Monday 29 May 2017

Kenny and Gilmore square up over Budget

Row erupts as Coalition leaders involved in last-minute trade-off

John Drennan and Daniel McConnell

A BLAZING row at the very top of Government between Taoiseach Enda Kenny and Tanaiste Eamon Gilmore erupted yesterday over a last-minute demand from Fine Gael to cut the primary social welfare rate, it has been confirmed.



The 11th hour "quid pro quo" demand from Mr Kenny's office was in response to Labour demands that a three per cent increase in the Universal Social Charge be slapped on people earning more than €100,000 a year.



According to a Government source, the FG demand was being driven by Finance Minister Michael Noonan, Mr Kenny and economic adviser Andrew McDowell.



Such are the strains on the Government that ministers may also back away from the target of €3.5bn in cuts and new taxes, with the adjustment likely to come in as low as €3.1bn.



One Government source told the Sunday Independent: "We are in difficulty. Gilmore's people believe the Parliamentary Labour Party needs the tax increase if they are to support the Budget, but the Blue Shirts say this will only be accepted if it's accompanied by a cut in social welfare rates."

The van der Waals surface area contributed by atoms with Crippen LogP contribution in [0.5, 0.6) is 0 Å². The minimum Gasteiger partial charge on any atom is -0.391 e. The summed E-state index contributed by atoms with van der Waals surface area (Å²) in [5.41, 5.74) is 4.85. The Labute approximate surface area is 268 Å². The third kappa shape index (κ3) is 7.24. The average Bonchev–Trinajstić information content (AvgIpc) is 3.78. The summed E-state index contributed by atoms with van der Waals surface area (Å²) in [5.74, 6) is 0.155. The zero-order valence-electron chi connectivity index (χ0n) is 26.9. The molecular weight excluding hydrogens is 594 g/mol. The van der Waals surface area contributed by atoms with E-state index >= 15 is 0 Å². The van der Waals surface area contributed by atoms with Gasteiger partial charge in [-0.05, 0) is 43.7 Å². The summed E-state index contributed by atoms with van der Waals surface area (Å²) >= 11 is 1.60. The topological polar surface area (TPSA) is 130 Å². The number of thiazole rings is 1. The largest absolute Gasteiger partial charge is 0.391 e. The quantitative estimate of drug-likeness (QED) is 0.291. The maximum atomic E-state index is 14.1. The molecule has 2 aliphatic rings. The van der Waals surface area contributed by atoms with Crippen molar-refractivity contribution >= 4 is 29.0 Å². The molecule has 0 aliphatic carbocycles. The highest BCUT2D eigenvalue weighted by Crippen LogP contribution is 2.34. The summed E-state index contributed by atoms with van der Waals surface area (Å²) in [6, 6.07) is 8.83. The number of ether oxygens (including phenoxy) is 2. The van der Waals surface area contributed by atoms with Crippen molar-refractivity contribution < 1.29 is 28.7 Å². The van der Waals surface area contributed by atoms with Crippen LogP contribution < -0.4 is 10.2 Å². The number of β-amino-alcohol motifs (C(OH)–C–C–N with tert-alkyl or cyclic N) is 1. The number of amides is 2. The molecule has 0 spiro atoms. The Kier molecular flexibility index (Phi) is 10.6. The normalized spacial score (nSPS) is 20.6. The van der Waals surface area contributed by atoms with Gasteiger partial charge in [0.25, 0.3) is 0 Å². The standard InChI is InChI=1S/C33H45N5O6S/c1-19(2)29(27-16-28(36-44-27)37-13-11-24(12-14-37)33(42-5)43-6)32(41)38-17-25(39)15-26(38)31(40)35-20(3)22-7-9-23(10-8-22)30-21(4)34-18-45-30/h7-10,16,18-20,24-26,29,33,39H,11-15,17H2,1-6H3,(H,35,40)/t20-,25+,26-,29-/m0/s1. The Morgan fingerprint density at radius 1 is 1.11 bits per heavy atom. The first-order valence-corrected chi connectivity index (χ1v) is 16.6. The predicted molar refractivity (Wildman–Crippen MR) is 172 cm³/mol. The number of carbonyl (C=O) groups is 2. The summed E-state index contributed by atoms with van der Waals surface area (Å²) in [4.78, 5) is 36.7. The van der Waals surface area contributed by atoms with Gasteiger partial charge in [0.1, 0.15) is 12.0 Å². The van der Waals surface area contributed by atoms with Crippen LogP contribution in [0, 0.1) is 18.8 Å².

Last night, battle lines were being drawn up, with one Labour minister saying bankers' pay and pensions and politicians' pay be cut to make the "horrendous cuts politically acceptable".



A party source said that "all things are being considered."



Last night, senior Labour figures responded angrily to the attempt by Fine Gael to secure cuts in the basic rate of social welfare in return for a change in the USC tax rate.



"We are not going to accept that the poorest in society should be hit for a totemic tax cut on those on incomes of €100,000," said one source.



It has emerged that Social Protection Minister Joan Burton, who believed she had finalised her package of cuts, was not told about the sudden U-turn by Fine Gael.



Senior Labour sources last night said they were not prepared to sacrifice the promise on welfare rates to achieve their desired increase in the USC for those on more than €100,000.



Apart from Ms Burton, also under fire is Health Minister James Reilly, who now cuts a very isolated figure from his Cabinet colleagues. Two senior FG ministers who spoke to this newspaper said they did not think the €900m savings needed in Dr Reilly's department were "credible".



"Look at the trouble he caused this year," said one.



Another FG minister complained that their department was forced to take an additional cut to its budget because of the failure of Dr Reilly and Ms Burton to deliver their stated targets.



"Health is in a terrible state. The concern, if we take €900m out of it, is that the whole system will collapse," said the minister.



Dr Reilly has also come under pressure from Labour and FG backbenchers and ministers over cuts to home help hours for the elderly.



Opposition leader Micheal Martin warned that Dr Reilly will "cause generational damage to the Irish health service with his plan to impose €900m of cuts".